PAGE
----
Ask Sofia: Should I choose a childcare center or nanny?
The daycare decision for working parents can be one of the most stressful to make. Nanny? Childcare center? Or a little bit of both? It is smart to start brainstorming options fairly early on in your pregnancy, since many centers will have wait lists for newborn spots.
Ask Sofia: How much does it cost to have a baby?
If you live in Minnesota, you will likely pay somewhere between $6,000 and $15,000 to have a baby, according to FAIR Health’s state-by-state data. The survey showed that Minnesota was 31st in the nation for delivery costs, with vaginal birth ranging from $6,000 to $11,000 (with vs. without insurance) and C-sections ranging from $8,800 to about $15,000, again the first figure showing a delivery with healthcare insurance and the latter without insurance. The cost with insurance reflects the full hospital bill and out-of-pocket costs would vary based on the insurance plan.
Supporting a Friend through Infertility or Pregnancy Loss
While more women today are open about their struggles with infertility or pregnancy loss, it is still hard to find the right words when one of your friends or loved ones shares her challenges in getting pregnant or maintaining pregnancy. Pregnancy and Infant Loss Awareness Month can open our eyes and hearts wider to these issues: 1 in 8 couples has difficulty getting pregnant or sustaining a pregnancy, according to the U.S. Centers for Disease Control and Prevention.
Dr. Clay: Doctor and Dad on His First Father’s Day
The evening before Aaron’s birth, Nicole and I both got food poisoning. We both had a rough night, and in the early morning, Nicole was feeling particularly awful despite drinking lots of fluid and walking around the apartment for a few hours. I kept recommending we go to the hospital for some IV fluids and […]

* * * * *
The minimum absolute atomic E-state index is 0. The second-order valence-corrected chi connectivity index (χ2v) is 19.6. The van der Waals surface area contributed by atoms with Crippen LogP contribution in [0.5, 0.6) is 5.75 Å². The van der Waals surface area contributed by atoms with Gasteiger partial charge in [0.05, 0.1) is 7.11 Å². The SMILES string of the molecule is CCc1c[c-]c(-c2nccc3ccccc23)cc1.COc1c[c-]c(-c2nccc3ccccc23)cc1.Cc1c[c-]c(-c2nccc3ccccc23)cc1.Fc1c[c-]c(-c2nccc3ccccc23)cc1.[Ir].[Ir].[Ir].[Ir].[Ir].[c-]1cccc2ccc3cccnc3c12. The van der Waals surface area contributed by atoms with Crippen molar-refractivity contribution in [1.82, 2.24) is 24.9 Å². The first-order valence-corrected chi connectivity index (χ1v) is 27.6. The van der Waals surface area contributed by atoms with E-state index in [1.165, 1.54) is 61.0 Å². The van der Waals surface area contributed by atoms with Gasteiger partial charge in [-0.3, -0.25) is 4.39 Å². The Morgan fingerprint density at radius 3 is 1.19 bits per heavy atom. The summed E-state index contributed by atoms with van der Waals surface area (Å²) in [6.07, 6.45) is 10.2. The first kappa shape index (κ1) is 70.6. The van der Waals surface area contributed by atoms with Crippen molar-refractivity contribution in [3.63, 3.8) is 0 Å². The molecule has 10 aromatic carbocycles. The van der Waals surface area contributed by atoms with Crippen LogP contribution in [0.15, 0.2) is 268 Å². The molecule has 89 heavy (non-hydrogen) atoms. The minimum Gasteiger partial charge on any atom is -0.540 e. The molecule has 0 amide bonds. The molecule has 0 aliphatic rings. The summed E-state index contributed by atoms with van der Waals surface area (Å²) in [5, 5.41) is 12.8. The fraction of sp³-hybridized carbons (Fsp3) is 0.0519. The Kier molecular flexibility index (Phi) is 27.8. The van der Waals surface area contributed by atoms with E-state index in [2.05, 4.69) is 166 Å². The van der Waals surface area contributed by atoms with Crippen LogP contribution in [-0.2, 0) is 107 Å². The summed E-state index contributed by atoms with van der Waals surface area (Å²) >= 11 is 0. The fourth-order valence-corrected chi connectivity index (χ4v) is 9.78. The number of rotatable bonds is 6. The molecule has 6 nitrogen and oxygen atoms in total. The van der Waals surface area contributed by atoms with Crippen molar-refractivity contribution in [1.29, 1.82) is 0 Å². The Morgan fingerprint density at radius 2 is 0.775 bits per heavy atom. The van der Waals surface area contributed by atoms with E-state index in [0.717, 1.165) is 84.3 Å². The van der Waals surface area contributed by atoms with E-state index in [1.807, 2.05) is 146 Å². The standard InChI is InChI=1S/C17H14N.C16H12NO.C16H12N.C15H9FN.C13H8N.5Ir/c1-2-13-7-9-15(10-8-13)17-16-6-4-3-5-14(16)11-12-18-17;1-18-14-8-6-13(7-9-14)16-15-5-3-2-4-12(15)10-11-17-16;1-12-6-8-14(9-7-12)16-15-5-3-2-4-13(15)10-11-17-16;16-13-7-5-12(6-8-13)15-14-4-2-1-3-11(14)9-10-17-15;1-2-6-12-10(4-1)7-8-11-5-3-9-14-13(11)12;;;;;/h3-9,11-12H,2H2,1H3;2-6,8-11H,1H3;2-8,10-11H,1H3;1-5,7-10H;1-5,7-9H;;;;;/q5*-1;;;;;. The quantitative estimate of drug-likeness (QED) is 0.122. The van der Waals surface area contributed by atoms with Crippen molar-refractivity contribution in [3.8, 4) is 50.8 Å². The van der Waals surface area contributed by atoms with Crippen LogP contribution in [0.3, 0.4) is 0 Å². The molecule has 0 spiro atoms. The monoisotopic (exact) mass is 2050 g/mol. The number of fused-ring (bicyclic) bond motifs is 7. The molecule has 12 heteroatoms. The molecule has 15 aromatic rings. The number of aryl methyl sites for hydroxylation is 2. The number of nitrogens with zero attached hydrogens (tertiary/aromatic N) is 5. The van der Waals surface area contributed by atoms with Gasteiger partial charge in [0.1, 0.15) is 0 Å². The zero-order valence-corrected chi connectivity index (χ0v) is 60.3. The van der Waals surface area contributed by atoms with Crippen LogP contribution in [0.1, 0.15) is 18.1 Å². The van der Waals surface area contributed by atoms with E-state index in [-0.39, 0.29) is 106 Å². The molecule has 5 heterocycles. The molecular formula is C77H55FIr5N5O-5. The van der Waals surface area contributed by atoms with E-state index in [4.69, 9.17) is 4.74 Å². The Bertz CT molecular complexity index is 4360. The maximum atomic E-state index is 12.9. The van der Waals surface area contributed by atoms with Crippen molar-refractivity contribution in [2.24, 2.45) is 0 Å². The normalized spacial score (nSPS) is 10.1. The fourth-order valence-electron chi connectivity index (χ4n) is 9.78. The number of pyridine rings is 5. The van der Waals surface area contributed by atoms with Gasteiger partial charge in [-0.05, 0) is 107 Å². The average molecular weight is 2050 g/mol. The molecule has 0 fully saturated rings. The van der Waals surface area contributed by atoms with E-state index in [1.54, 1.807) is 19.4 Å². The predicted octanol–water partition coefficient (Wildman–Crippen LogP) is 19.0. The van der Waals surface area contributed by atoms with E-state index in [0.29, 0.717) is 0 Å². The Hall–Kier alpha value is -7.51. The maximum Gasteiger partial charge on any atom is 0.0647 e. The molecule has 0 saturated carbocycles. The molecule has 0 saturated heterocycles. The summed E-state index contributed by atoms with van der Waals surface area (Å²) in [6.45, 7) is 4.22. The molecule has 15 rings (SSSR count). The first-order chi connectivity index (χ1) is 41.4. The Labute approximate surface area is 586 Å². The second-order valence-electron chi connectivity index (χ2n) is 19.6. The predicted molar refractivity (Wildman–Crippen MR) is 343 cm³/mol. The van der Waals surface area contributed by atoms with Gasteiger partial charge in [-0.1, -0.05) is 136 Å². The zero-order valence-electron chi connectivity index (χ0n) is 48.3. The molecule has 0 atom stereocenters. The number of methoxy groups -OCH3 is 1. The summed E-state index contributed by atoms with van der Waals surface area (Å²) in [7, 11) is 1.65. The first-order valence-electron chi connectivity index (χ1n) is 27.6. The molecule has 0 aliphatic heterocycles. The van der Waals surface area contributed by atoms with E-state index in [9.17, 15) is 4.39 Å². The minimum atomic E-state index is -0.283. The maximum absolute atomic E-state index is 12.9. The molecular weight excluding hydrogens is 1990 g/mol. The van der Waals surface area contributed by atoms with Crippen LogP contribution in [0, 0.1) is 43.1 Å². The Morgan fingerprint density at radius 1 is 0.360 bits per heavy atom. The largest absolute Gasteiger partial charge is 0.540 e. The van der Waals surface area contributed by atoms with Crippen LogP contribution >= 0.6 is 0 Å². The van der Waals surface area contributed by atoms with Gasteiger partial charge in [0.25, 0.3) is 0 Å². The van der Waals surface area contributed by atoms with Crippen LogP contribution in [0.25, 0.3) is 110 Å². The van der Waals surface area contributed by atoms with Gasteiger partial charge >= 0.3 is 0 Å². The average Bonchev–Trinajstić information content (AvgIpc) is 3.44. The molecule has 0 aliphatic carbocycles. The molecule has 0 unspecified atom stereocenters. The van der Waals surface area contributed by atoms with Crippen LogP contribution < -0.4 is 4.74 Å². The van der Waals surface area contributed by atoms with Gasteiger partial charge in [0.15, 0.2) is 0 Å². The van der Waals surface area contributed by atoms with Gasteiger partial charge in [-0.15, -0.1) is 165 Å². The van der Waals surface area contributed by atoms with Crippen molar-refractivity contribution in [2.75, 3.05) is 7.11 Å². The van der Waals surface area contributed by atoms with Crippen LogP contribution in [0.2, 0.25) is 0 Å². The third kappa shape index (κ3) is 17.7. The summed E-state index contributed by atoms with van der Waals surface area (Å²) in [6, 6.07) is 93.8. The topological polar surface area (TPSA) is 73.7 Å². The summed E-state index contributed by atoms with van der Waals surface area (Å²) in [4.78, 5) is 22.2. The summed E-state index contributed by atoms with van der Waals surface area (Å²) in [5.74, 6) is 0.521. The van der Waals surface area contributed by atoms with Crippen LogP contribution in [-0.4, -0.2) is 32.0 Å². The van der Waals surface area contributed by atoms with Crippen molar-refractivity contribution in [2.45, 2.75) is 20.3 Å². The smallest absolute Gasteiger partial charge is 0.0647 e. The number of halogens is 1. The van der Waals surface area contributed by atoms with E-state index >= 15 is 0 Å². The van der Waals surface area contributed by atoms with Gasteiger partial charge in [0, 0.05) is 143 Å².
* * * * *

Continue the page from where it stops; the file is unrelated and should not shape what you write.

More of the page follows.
Ask Sofia: How long do I stay on birth control?
If your birth control is working for you, without any issues or side effects, you can likely continue it until you reach menopause or no longer need birth control, with some exceptions.
Originally developed to help young cancer patients who wanted preserve the possibility of having biological children after treatment, fertility preservation is the process of saving eggs or sperm for potential future use. In addition to cancer patients, it is chiefly used by women with endometriosis, fibroids, genetic issues affecting fertility or autoimmune diseases as well as those who delay having children for personal reasons. With advances in technology and medicine, more and more fertility preservation options are available today.